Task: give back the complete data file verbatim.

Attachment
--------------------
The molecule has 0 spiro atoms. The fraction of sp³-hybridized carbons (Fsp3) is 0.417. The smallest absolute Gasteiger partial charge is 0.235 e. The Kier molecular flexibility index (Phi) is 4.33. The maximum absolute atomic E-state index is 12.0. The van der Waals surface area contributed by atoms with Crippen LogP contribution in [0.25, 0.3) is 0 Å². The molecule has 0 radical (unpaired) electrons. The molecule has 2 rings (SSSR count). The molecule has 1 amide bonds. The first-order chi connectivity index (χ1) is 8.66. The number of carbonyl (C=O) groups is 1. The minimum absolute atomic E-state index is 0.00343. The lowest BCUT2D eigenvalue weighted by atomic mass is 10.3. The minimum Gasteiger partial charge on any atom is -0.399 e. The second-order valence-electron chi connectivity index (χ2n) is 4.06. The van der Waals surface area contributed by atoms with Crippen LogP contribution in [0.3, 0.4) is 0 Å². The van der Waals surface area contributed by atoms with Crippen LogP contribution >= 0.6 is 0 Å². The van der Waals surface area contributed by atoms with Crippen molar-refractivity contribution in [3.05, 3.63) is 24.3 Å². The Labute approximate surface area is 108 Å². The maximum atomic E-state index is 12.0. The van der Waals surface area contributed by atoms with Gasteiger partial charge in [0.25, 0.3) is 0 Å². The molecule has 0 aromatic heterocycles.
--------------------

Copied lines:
The molecule has 0 spiro atoms. The fraction of sp³-hybridized carbons (Fsp3) is 0.417. The smallest absolute Gasteiger partial charge is 0.235 e. The Kier molecular flexibility index (Phi) is 4.33. The maximum absolute atomic E-state index is 12.0. The van der Waals surface area contributed by atoms with Crippen LogP contribution in [0.25, 0.3) is 0 Å². The molecule has 0 radical (unpaired) electrons. The molecule has 2 rings (SSSR count). The molecule has 1 amide bonds. The first-order chi connectivity index (χ1) is 8.66. The number of carbonyl (C=O) groups is 1. The minimum absolute atomic E-state index is 0.00343. The lowest BCUT2D eigenvalue weighted by atomic mass is 10.3. The minimum Gasteiger partial charge on any atom is -0.399 e. The second-order valence-electron chi connectivity index (χ2n) is 4.06. The van der Waals surface area contributed by atoms with Crippen LogP contribution in [0.3, 0.4) is 0 Å². The van der Waals surface area contributed by atoms with Crippen LogP contribution >= 0.6 is 0 Å². The van der Waals surface area contributed by atoms with Crippen molar-refractivity contribution in [3.05, 3.63) is 24.3 Å². The Labute approximate surface area is 108 Å². The maximum atomic E-state index is 12.0. The van der Waals surface area contributed by atoms with Gasteiger partial charge in [0.25, 0.3) is 0 Å². The molecule has 0 aromatic heterocycles.